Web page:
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The Role of Granzymes A, B and M in Sepsis

Final Report Summary - GRANZYMES IN SEPSIS (The Role of Granzymes A, B and M in Sepsis)

GRANZYMES IN SEPSIS

Aim of the study:

The inflammatory process is necessary for adequate containment and elimination of pathogens. However, when this response is inadequately regulated, systemic manifestations can result in pathophysiologic changes, such as observed in sepsis. Granzymes (gzms) are serine-proteases produced mostly by cytotoxic lymphocytes. Studies on gzms have been mainly focused on their cytotoxic role. However, growing evidence points to a role in inflammation and the immune response.
Based on previous findings we hypothesized that gzms play an essential role in the host response to bacterial sepsis. To test this we proposed the following objectives:
● To determine which cells produce specific gzms during bacterial sepsis through a combined clinical (Intensive Care Unit patients with and without sepsis, and controls) and experimental (sepsis mouse models) approach.
● To determine which cells produce specific gzms during infection by an intracellular bacterium through a clinical approach (patients with pulmonary tuberculosis and controls).
● To determine the role of gzm A and gzm B in the host response during bacterial sepsis through studies in sepsis mouse models with granzyme-deficient mice.

Work performed:

To determine the cells that produce gzms during bacterial sepsis in humans, blood from 32 healthy controls, 23 patients with sepsis and 11 patients with systemic inflammatory response syndrome (SIRS) was analyzed by flow cytometry. The percentage of different lymphocyte populations (cytotoxic lymphocytes, NK (natural killer) T cells, γδ T cells and NK cells) expressing gzm A, B, M and K was measured, as well as the median fluorescence intensity (MFI) of each gzm in positive cells.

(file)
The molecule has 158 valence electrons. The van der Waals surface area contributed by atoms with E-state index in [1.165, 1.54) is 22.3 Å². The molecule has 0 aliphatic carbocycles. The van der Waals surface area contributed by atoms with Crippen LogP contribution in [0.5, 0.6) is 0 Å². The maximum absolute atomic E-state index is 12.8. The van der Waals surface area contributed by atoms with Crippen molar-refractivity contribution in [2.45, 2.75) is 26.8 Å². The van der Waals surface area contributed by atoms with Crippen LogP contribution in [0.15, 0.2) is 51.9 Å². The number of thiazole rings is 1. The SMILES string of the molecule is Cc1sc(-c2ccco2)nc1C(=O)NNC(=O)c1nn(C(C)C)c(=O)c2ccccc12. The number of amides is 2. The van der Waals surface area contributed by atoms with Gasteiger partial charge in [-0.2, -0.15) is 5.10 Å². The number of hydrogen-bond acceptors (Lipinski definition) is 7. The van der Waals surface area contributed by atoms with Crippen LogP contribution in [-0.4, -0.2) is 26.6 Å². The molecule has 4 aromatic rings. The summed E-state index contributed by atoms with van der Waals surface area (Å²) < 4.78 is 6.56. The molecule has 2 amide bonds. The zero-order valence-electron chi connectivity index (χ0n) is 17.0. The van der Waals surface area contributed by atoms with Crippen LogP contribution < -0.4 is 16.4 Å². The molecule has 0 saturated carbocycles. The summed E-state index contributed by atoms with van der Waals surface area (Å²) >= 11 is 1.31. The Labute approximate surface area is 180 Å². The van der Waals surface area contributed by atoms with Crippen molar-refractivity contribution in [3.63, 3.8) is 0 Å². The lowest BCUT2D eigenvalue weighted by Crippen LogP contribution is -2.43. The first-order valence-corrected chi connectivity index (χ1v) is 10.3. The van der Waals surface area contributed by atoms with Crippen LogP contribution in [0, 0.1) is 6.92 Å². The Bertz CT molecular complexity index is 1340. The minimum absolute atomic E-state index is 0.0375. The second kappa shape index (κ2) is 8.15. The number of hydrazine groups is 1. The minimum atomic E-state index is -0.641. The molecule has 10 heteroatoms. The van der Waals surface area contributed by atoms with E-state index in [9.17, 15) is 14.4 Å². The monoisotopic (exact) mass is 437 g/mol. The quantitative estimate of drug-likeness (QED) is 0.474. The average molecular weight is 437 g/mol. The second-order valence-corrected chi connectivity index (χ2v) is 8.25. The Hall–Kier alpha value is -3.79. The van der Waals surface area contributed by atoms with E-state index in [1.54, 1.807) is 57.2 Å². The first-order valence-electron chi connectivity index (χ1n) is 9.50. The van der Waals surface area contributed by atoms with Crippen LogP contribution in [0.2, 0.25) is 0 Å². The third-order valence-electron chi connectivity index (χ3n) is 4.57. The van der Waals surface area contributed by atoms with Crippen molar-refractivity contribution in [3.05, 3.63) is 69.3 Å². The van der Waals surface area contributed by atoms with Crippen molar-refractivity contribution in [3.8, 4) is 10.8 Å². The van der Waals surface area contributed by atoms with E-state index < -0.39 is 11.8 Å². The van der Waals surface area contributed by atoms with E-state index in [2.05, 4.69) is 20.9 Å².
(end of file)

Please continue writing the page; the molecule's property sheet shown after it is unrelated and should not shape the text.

To determine the cells that produce gzms during pulmonary tuberculosis in humans, blood from 12 healthy controls and 18 patients was also analyzed by flow cytometry, measuring the percentage of the same lymphocyte populations expressing gzm A, B and K, and the MFI. In addition, extracellular levels of gzm A and B were measured in plasma from 34 healthy controls and 58 patients by ELISA.
The expression of gzm A and B was analyzed similarly by flow cytometry in mouse models of the two most common causes of sepsis in wild-type (WT) mice. For that, mice were analyzed before infection and at early, intermediate and late time-points after infection with Klebsiella pneumoniae (pneumonia) or E. coli (peritonitis). Additionally, mRNA levels of gzm were measured by qRT-PCR in lung homogenate (pneumonia) or peritoneal lavage fluid (PLF, peritonitis).
To determine the role of gzm A and B in the host response during bacterial sepsis through mouse models, mice deficient for gzm A, gzm B or gzm A+B were compared with WT mice with regard to key host responses during pneumonia, peritonitis or primary sepsis. For the pneumonia model mice were intranasally infected by K. pneumoniae (gram-negative) or S. pneumoniae (gram-positive), for peritonitis mice were intraperitoneally inoculated with E. coli, and for primary sepsis mice were intravenously infected with K. pneumoniae. Mice were sacrificed at early, intermediate and late time-points of the disease and blood and organs (lung, spleen and liver), and PLF in peritonitis, were collected for the following measurements: bacterial loads (quantitative cultures in lung, spleen and liver homogenates, blood and PLF); histopathology of the lungs and liver, and kidney in peritonitis (semi-quantitative scores to obtain insight in the extent of injury and inflammation); influx of neutrophils to the primary site of infection (leukocyte counts and differentials in PLF, myeloperoxidase levels in lung homogenates and semi-quantitative Ly6 staining of lung tissue slides); cytokine (TNFα, IL-1β, IL-6, IL-10, IL-12, IFNγ) and chemokine (MCP-1, MIP-2, KC) levels in lung homogenates, plasma and PLF; and clinical chemistry to obtain insight into the extent of distant organ injury (plasma levels of ASAT, ALAT and LDH, and also creatinin and urea in peritonitis). For the pneumonia model with K. pneumoniae a survival study was also done.